Why are we so skeptical of the things right in front of us? “Turns Out It’s Pretty Good” is a series that examines the path from resisting the well-known to wholeheartedly endorsing it.
I was raised Jewish, but I’ve never felt all that bad about partaking in commercial Christmas: holiday-movie watching, eggnog sipping, gingerbread-house decorating. But I always drew the line at buying a Christmas tree. Installing a giant homage to the holiday in my home seemed in poor taste, not to mention something that would make my grandparents roll over in their graves. Which is true. But boy, was I missing out.
Maybe it was because I spent last holiday season alone in the same cramped studio I’d spent all of lockdown in, or maybe it was being confronted with our collective mortality and suddenly feeling more of a zest for life, but this year, I thought it might be nice to give this tree thing a shot. Mostly, it was just because my boyfriend and roommate both wanted one. Except that, somehow, I ended up deeply, inextricably involved.
Here’s the thing about getting a Christmas tree: it is an event. Never did I think this large, decorative object was so labor intensive. It turns out this is the appeal. You can’t just toss the thing onto your floor and call it a day; getting a Christmas tree requires commitment, patience, a little muscle, and some tolerance for being poked with needles.
Another thing I’m learning: Christmas trees must be watered? I thought “evergreen” translated to “never needs care,” but okay. Now that my education is complete, it’s time to buy a tree. My boyfriend and I stumble across a Christmas-tree stand on the side of the road, where a friendly man named Chris (coincidence? I think not) helps us select a eight-and-a-half-foot monstrosity of pine and straps it securely to the car.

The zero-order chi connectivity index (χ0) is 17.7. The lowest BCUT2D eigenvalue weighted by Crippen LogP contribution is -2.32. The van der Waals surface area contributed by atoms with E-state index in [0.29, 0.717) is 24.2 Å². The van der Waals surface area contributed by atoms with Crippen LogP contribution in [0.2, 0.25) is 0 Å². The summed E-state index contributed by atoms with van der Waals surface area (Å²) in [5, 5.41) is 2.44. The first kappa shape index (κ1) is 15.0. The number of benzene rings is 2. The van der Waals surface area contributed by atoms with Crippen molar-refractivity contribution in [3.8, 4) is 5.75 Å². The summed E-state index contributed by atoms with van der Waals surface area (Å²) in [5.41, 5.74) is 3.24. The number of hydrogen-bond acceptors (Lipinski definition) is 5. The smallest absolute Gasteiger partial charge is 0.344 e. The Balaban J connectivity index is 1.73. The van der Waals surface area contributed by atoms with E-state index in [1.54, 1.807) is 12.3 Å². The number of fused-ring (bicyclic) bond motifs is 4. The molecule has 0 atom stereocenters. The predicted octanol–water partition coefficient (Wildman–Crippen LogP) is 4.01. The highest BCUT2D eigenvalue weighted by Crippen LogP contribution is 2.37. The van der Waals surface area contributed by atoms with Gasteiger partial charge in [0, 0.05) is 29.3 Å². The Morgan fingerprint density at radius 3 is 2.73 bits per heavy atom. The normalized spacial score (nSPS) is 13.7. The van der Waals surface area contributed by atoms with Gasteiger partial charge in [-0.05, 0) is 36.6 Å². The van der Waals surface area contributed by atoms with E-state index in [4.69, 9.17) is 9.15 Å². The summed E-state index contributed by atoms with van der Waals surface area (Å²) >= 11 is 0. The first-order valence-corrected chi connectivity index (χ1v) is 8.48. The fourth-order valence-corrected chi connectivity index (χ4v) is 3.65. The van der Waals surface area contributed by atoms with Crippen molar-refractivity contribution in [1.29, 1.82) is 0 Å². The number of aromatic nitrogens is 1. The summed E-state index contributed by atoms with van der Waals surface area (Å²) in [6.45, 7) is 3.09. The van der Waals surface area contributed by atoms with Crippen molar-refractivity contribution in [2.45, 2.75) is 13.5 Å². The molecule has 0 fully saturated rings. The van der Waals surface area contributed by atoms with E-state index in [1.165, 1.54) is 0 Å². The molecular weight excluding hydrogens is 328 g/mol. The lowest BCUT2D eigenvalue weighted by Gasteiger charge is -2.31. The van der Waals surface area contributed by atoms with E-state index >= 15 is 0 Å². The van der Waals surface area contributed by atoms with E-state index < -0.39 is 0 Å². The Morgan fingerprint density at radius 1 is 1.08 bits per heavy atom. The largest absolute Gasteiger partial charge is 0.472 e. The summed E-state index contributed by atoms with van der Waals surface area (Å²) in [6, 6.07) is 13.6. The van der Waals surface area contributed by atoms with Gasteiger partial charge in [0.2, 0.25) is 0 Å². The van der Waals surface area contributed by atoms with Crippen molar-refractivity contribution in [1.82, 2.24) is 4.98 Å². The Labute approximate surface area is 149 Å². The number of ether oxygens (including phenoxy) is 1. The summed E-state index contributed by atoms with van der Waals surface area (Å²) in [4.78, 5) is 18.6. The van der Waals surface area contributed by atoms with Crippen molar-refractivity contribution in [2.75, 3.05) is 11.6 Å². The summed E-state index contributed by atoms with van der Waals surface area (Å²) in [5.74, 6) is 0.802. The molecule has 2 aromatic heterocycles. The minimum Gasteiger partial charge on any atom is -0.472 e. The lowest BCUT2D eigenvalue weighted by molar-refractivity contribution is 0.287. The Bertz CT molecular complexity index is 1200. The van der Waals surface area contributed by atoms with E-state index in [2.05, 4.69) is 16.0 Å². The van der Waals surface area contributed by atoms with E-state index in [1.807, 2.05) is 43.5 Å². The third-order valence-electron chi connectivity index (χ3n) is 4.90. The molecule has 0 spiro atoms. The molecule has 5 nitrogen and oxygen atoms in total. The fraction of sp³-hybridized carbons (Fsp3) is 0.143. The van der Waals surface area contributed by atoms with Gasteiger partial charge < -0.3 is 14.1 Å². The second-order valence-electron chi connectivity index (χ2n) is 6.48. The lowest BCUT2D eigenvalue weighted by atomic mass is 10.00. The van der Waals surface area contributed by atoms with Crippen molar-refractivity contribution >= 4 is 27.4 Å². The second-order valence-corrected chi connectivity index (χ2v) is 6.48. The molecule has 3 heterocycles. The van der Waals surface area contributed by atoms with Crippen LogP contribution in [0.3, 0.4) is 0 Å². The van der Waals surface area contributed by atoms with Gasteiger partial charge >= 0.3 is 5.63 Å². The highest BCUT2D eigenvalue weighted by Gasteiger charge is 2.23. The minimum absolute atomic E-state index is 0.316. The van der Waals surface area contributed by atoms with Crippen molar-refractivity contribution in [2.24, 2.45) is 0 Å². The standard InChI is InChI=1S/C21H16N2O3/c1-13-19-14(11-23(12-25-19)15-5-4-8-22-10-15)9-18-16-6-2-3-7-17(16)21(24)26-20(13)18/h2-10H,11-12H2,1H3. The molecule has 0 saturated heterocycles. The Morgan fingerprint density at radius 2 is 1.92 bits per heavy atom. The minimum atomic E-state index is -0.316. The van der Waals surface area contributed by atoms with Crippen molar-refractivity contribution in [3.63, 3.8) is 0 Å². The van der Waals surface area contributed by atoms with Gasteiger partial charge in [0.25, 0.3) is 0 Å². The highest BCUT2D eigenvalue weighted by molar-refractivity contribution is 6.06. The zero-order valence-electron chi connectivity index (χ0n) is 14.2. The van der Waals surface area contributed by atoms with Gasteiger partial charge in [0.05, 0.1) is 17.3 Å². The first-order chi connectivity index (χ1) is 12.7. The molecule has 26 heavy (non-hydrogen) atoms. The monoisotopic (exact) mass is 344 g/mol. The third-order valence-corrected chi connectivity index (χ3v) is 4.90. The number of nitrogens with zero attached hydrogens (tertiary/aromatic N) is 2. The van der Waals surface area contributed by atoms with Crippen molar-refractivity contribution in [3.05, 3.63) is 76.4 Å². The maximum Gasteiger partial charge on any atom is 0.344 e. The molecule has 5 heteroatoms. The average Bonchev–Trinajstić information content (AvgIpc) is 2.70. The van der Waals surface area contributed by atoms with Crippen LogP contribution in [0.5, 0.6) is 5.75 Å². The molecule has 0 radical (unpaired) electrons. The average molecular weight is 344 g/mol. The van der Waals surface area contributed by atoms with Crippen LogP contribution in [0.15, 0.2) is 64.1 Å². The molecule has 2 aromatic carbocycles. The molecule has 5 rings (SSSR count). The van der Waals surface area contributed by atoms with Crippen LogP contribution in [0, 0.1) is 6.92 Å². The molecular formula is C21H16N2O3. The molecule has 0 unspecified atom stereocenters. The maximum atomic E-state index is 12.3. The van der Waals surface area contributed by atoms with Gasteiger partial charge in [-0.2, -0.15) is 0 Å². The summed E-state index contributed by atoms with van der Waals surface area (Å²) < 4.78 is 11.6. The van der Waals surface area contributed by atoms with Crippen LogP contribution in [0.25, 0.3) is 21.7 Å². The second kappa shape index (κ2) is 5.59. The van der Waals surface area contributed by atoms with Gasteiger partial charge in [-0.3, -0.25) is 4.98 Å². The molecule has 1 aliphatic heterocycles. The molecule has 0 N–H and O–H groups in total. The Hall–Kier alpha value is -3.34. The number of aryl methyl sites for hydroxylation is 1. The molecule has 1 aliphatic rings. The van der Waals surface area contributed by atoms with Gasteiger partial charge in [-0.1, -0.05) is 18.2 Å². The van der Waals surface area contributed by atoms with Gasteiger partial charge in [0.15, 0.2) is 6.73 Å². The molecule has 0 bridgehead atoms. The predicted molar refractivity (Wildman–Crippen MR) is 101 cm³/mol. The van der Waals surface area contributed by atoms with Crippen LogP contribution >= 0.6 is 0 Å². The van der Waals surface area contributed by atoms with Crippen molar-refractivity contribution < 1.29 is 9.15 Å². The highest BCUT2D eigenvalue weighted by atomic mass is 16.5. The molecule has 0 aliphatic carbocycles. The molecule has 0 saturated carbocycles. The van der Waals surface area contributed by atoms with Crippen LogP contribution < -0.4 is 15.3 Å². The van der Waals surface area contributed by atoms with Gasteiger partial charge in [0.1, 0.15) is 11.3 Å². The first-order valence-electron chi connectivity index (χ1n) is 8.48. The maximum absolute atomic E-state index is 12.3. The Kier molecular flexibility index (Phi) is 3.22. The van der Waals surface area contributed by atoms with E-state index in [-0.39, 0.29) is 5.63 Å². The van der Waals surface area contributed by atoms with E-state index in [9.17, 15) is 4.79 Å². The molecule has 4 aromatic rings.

Next stop: ornaments. Have you been to the Christmas aisle of Walmart? Let me tell you, it’s fucking jovial. People are recommending the best ornaments. One woman is helping us figure out if we’re buying enough lights. (Spoiler: We weren’t, and we had to go back for more, which turned out to be a task because my boyfriend is strongly against colored lights, and, as you may have heard, there is currently a shortage of high-demand products such as Christmas lights.) Amid this convivial energy, we decide to go with an all-gold theme, mostly because I still need to draw the line at putting red next to green. After loading up our cart with gilded baubles and shiny bells, we wave good-bye to our friends in the Christmas aisle and are on our merry way.
Once you get the tree home, you must cram it into its stand, the most challenging and least glamorous part of the experience. (Here’s where I remind you to buy a stand in advance or buy one from your local tree dealer.) But once that is done, the arts-and-crafts-meets-home-improvement project begins. There is netting to be snipped away. There are little pins and strings to be looped through ornament holes. There is the issue of spacing it all out evenly. A long-dormant corner of my mind in which lanyard key chains and friendship bracelets once lived is aglow again thanks to this Christmas tree.
And after you wrap your tree in all its little accessories, it thanks you by giving back. It gives you a warm, cozy glow that I especially appreciate as someone who despises overhead lights. And the smell! Oh my GOD, the smell. I don’t know if you’ve heard, but these trees give off a heavenly pine scent that hits you the second you walk in the door.
Leaning into the Christmas spirit is always a little embarrassing because, yes, it’s silly and mostly for kids and more about convincing people to buy things than anything else. But cynicism is virtually impossible when it comes to Christmas trees. You can’t go into this endeavor half-heartedly, and you can’t pretend you’re there out of obligation. It’s like diving off a cliff into a sea of holiday cheer, an occasion to be unabashedly giddy about crappy string lights and glitter that is going to stick to your carpet for the next decade. And you know what? When a stray piece catches my eye next August, I’ll remember that sometimes a little commitment to a big, stupid thing is totally worth it.